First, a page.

The global maritime industry is witnessing a concerning rise in illicit activities orchestrated by “dark vessels” that manipulate their locations to engage in smuggling and sanctions evasions. These activities, including the falsification of vessel positions to evade price caps on Russian oil, covert operations in Venezuelan waters, and unauthorized trading in goods like grain from Ukraine, are costing billions of dollars. In this blog, we delve into the issue of dark vessels, the technology employed to detect them, and the economic ramifications of these illicit activities.
The Surge of Dark Vessels:
The CNBC article published on September 26, 2023, sheds light on the growing prevalence of dark vessels involved in illicit maritime activities. Instances of false location reporting by oil tankers and cargo ships have increased by 12% in the first half of 2023, compared to the same period last year. This represents an alarming 82% surge when compared to the first half of 2021.
Evading Sanctions and Price Caps:
Dark vessels are capitalizing on manipulated locations to circumvent sanctions and price controls. The article highlights Russia’s oil industry, where vessels utilize fake locations to surpass the G7’s $60 per barrel price cap on Russian oil. Additionally, covert operations in Venezuelan waters and suspected grain smuggling from Ukraine are among the illegal activities carried out by these vessels.
Maritime technology companies are at the forefront of combating dark vessels. Companies like Windward and Spire employ satellite technology and automatic identification systems (AIS) to identify false location reporting. These advancements play a crucial role in monitoring vessel movements and detecting anomalies.
Illicit shipping activities pose significant economic consequences. The movement of Russian oil alone is estimated to be worth tens of billions of dollars. By considering the scale of oil-carrying vessels and the price of oil, potential losses reach staggering amounts. In this regard, more attention must be given to monitoring and preventing dark vessel operations to mitigate these negative economic effects.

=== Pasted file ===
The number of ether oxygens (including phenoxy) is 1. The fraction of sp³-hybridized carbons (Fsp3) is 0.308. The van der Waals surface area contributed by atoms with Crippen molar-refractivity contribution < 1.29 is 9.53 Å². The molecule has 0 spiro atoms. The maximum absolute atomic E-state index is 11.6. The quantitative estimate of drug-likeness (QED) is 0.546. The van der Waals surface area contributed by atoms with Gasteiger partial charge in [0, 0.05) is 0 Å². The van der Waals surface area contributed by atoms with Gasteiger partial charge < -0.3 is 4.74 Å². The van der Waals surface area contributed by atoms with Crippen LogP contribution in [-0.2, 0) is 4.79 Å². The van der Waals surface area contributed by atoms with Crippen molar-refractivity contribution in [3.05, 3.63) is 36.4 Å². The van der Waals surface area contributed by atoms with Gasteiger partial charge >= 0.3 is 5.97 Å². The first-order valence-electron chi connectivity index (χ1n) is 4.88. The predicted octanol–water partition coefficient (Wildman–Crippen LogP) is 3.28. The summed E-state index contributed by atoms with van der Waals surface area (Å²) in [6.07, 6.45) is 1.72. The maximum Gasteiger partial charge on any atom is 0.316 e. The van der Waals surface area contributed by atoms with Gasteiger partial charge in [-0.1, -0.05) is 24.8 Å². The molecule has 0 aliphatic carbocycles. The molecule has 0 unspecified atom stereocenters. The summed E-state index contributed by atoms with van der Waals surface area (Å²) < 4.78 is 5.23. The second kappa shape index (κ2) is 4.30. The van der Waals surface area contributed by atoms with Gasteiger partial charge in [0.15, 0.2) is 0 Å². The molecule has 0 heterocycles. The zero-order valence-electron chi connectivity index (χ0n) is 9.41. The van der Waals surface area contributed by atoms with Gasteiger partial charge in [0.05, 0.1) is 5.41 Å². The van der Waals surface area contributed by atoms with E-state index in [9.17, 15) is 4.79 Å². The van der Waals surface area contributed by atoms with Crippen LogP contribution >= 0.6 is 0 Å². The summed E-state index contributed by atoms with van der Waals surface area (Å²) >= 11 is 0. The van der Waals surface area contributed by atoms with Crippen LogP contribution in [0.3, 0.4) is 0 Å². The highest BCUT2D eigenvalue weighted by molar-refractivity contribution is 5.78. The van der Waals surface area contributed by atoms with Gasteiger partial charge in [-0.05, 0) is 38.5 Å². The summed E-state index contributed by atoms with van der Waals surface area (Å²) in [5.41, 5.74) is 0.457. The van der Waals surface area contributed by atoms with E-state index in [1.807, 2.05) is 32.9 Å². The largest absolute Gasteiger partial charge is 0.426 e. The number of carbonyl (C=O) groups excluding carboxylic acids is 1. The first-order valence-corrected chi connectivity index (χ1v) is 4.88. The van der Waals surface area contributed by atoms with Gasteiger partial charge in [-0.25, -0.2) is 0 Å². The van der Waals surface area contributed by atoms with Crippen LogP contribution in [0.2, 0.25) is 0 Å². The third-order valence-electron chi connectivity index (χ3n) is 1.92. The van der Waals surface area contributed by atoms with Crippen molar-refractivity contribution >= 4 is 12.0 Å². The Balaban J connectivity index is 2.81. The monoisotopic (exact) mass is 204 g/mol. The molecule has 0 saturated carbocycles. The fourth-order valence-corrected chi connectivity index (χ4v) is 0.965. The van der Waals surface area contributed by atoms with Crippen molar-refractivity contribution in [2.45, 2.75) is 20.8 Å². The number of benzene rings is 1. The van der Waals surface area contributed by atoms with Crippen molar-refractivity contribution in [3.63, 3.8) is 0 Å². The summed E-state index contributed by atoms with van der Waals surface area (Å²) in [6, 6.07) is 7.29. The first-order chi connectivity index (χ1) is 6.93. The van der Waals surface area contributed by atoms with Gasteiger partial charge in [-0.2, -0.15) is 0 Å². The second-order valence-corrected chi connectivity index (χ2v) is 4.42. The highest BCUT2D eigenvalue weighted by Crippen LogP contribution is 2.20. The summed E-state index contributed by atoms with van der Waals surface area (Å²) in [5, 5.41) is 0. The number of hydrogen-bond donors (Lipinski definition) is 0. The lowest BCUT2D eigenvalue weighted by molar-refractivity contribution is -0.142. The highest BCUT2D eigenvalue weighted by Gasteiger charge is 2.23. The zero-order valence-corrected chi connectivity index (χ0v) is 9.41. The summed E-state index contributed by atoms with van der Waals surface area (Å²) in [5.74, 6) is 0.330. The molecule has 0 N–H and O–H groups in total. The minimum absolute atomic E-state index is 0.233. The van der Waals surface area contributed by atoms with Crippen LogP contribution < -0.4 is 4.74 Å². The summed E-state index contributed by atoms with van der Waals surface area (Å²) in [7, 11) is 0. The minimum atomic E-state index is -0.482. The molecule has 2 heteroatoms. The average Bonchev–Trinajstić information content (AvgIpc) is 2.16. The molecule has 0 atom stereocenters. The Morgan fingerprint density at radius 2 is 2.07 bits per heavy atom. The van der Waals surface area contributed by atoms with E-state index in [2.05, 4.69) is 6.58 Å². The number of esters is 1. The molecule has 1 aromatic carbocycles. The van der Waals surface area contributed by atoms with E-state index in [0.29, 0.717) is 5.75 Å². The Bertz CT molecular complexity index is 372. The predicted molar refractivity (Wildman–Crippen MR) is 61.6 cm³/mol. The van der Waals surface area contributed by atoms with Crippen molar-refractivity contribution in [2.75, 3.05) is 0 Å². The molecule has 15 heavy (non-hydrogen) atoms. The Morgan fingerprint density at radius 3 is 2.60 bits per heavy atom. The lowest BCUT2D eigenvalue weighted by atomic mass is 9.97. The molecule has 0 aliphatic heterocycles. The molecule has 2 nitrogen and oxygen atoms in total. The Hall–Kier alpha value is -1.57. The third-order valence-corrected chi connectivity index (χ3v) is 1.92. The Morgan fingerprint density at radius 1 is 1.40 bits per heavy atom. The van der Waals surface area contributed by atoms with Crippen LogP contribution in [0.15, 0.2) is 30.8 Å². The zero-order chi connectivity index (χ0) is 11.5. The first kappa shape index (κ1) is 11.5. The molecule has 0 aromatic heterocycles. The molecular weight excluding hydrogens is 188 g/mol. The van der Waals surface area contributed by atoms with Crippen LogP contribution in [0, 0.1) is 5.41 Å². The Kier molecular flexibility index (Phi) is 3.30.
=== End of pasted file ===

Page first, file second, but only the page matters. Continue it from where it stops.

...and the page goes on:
Authorities are becoming increasingly aware of the issue and are taking measures to address it. The article discusses how actions against AIS spoofing and oil smuggling involving Iranian vessels can serve as precedents for future actions against Russian sanctions evasions. Additionally, the U.S. Treasury Department’s Office of Foreign Assets Control (OFAC) has issued alerts to raise awareness among companies and recommend the use of maritime intelligence providers to detect manipulation.
The Role of Technology and Insurance:
Advancements in technology have made it easier to detect AIS manipulation. Methods such as switching off AIS transponders, manipulating GNSS data, and software hacks can all be used to falsify vessel locations. The insurance industry is encouraged to pay attention to these activities, as they can have implications for coverage. Vigilance and cooperation between technology providers, insurers, and regulatory authorities are vital in combating dark vessel activities effectively.
The rise of dark vessels engaging in illicit maritime activities by manipulating their locations poses a significant challenge to global maritime security and the enforcement of sanctions. However, advancements in technology, combined with a growing focus on the industry, have improved detection and tracking capabilities. By recognizing the economic implications and collaborating on regulatory responses, the international community can work towards mitigating the impact of dark vessel operations and protecting lawful global trade.
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